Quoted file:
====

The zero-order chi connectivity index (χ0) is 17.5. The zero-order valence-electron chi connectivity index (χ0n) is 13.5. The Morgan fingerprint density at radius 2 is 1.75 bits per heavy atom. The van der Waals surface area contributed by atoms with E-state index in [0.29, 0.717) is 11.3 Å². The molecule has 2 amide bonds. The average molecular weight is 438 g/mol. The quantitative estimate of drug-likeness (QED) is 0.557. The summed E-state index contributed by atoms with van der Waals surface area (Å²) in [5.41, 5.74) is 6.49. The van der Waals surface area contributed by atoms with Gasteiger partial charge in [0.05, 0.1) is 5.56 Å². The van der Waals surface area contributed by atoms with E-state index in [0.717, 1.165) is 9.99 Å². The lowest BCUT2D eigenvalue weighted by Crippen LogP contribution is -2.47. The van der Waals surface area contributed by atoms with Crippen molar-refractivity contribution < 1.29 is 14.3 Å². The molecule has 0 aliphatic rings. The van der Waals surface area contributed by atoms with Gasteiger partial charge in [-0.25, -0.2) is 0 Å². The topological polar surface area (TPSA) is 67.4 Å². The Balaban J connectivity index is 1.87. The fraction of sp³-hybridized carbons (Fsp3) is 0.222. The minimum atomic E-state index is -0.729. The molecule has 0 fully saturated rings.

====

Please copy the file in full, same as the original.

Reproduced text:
The zero-order chi connectivity index (χ0) is 17.5. The zero-order valence-electron chi connectivity index (χ0n) is 13.5. The Morgan fingerprint density at radius 2 is 1.75 bits per heavy atom. The van der Waals surface area contributed by atoms with E-state index in [0.29, 0.717) is 11.3 Å². The molecule has 2 amide bonds. The average molecular weight is 438 g/mol. The quantitative estimate of drug-likeness (QED) is 0.557. The summed E-state index contributed by atoms with van der Waals surface area (Å²) in [5.41, 5.74) is 6.49. The van der Waals surface area contributed by atoms with Gasteiger partial charge in [0.05, 0.1) is 5.56 Å². The van der Waals surface area contributed by atoms with E-state index in [0.717, 1.165) is 9.99 Å². The lowest BCUT2D eigenvalue weighted by Crippen LogP contribution is -2.47. The van der Waals surface area contributed by atoms with Crippen molar-refractivity contribution < 1.29 is 14.3 Å². The molecule has 0 aliphatic rings. The van der Waals surface area contributed by atoms with Gasteiger partial charge in [-0.25, -0.2) is 0 Å². The topological polar surface area (TPSA) is 67.4 Å². The Balaban J connectivity index is 1.87. The fraction of sp³-hybridized carbons (Fsp3) is 0.222. The minimum atomic E-state index is -0.729. The molecule has 0 fully saturated rings.